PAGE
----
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|Title:||The development of the London Society of Compositors, 1848-1906.|
|Authors:||Craven, S. L. M.|
|Presented at:||University of Leicester|
|Abstract:||This thesis is a study of the development of the London Society of Compositors from the formation of the Society in 1848 until the separation of news compositors from book compositors, for all negotiations concerning news compositors' wage rates and working conditions, following the Hampton Dispute of 1906. This study examines both the growth of the London Society of Compositors and the trends of change and continuity among metropolitan compositors during the second half of the nineteenth century, and it addresses itself to issues in trade union history, to contemporary concepts in the social history of Victorian society and also to aspects of the political press. Within the context of the metropolitan composing trade this study seeks firstly, to explain the presence in Victorian London of a trade union whose organization is archaic and whose level of craft control vis-a-vis employers is singular; secondly, it attempts to explain and to examine the persistence and the pervasive influence of compositors' craft ideology whose form and functions are fifteenth century in origin; thirdly, it considers the impact of the growth of the metropolitan printing industry upon the LSC; fourthly, it examines the union's response to political developments in British society in the second half of the nineteenth century; finally, this thesis throws light on the involvement of some metropolitan compositors in the radical and socialist press in Victorian London.|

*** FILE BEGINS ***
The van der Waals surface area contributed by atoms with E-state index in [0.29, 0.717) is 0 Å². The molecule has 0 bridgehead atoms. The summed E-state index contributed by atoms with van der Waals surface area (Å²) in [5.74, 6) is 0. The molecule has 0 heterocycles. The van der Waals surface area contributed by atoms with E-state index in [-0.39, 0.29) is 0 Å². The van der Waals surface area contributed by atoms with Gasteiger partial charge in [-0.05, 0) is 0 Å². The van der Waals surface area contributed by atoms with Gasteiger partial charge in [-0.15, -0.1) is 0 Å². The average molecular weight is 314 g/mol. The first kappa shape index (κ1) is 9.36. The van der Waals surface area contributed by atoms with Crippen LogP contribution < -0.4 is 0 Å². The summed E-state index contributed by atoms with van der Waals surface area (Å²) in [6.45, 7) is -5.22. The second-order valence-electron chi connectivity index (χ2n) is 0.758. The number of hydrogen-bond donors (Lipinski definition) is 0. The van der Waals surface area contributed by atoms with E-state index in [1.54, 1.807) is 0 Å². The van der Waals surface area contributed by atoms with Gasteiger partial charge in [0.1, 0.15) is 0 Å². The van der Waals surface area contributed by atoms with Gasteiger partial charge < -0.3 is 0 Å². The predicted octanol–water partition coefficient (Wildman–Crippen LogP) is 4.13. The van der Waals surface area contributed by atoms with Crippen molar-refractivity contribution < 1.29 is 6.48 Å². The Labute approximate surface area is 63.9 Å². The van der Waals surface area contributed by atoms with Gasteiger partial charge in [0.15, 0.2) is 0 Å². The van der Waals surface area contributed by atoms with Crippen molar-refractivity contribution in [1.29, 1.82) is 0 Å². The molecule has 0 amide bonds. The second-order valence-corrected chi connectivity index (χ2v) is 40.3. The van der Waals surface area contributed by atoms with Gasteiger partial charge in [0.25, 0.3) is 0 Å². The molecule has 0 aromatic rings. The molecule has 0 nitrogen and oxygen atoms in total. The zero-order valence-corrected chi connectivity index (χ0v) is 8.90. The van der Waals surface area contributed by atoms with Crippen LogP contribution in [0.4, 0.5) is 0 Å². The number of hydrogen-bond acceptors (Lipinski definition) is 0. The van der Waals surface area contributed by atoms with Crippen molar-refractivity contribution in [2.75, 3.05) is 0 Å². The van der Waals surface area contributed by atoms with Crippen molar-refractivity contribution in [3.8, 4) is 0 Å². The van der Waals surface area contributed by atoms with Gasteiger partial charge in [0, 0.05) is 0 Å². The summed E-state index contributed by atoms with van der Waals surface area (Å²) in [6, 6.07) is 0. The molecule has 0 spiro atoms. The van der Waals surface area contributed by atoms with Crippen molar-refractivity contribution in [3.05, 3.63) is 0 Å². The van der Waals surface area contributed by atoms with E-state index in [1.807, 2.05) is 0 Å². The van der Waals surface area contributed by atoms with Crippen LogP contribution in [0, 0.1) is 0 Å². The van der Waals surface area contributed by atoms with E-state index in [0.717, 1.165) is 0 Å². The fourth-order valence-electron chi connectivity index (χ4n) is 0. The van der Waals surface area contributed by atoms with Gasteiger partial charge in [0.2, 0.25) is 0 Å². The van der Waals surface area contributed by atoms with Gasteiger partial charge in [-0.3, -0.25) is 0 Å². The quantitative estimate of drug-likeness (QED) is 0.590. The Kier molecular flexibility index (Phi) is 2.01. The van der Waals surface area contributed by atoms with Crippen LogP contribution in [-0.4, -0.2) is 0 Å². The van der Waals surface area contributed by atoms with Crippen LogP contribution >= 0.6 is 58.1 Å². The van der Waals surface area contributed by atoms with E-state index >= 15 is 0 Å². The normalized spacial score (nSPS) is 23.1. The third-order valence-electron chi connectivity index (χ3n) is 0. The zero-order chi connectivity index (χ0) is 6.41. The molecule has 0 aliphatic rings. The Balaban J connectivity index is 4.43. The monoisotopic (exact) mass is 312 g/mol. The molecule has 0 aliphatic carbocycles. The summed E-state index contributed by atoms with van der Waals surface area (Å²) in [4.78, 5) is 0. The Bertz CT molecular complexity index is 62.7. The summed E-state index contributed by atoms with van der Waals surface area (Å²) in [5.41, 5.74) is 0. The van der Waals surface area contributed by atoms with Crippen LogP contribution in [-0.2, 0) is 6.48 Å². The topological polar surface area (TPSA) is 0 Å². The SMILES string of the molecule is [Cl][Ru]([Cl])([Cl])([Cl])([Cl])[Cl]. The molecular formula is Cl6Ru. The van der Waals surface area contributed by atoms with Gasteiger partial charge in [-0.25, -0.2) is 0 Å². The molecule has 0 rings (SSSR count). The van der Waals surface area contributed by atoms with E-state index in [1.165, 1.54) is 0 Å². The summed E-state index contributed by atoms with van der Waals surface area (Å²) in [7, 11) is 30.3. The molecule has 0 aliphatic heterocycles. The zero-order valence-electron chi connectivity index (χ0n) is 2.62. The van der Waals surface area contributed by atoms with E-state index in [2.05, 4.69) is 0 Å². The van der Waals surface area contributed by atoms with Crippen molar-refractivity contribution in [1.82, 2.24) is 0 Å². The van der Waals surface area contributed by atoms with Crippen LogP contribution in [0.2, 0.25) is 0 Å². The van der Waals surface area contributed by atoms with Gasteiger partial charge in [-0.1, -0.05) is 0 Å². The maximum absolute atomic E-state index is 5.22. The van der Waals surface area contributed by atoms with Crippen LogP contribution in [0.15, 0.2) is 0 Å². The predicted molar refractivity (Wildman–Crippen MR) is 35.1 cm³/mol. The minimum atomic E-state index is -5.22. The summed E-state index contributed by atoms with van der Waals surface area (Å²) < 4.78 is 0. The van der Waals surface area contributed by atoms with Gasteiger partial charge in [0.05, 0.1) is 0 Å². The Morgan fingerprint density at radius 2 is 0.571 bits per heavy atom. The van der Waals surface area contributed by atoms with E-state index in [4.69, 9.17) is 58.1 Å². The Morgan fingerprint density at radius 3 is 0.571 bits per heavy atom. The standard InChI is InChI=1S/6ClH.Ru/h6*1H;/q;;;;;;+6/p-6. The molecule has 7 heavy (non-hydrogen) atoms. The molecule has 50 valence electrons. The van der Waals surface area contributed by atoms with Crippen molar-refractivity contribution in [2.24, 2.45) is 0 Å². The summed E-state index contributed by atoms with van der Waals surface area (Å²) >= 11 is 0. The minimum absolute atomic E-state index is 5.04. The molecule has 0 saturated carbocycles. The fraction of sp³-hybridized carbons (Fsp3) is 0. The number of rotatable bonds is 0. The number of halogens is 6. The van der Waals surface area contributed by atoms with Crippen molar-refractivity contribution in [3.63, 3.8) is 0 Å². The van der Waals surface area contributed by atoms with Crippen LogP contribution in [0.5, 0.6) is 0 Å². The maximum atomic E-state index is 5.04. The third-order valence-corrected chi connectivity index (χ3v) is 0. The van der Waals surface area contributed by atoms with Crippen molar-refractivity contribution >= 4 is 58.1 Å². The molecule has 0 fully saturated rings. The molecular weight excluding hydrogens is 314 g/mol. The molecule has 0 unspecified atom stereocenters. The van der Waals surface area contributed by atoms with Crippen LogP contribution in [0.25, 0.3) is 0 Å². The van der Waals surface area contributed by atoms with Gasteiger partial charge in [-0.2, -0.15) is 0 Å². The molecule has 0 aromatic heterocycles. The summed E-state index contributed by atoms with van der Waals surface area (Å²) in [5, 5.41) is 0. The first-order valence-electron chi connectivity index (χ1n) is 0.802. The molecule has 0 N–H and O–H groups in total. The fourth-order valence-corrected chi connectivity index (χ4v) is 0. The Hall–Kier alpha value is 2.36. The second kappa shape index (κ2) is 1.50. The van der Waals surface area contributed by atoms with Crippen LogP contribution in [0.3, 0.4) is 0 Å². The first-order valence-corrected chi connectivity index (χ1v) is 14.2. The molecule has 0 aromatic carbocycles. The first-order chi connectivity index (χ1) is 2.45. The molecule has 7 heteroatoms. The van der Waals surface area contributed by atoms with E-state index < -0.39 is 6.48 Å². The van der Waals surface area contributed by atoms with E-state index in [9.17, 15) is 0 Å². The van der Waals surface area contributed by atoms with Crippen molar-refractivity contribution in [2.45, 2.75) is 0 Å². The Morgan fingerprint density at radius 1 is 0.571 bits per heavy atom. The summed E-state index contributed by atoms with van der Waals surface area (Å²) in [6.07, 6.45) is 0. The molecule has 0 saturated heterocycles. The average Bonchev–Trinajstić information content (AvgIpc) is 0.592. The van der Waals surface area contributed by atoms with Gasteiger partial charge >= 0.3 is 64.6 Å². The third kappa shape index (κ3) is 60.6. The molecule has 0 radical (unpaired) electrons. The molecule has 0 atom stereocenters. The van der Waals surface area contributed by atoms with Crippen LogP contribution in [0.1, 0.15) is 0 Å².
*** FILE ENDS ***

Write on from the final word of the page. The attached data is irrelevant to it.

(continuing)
|Rights:||Copyright © the author. All rights reserved.|
|Appears in Collections:||Theses, Dept. of Media and Communication|
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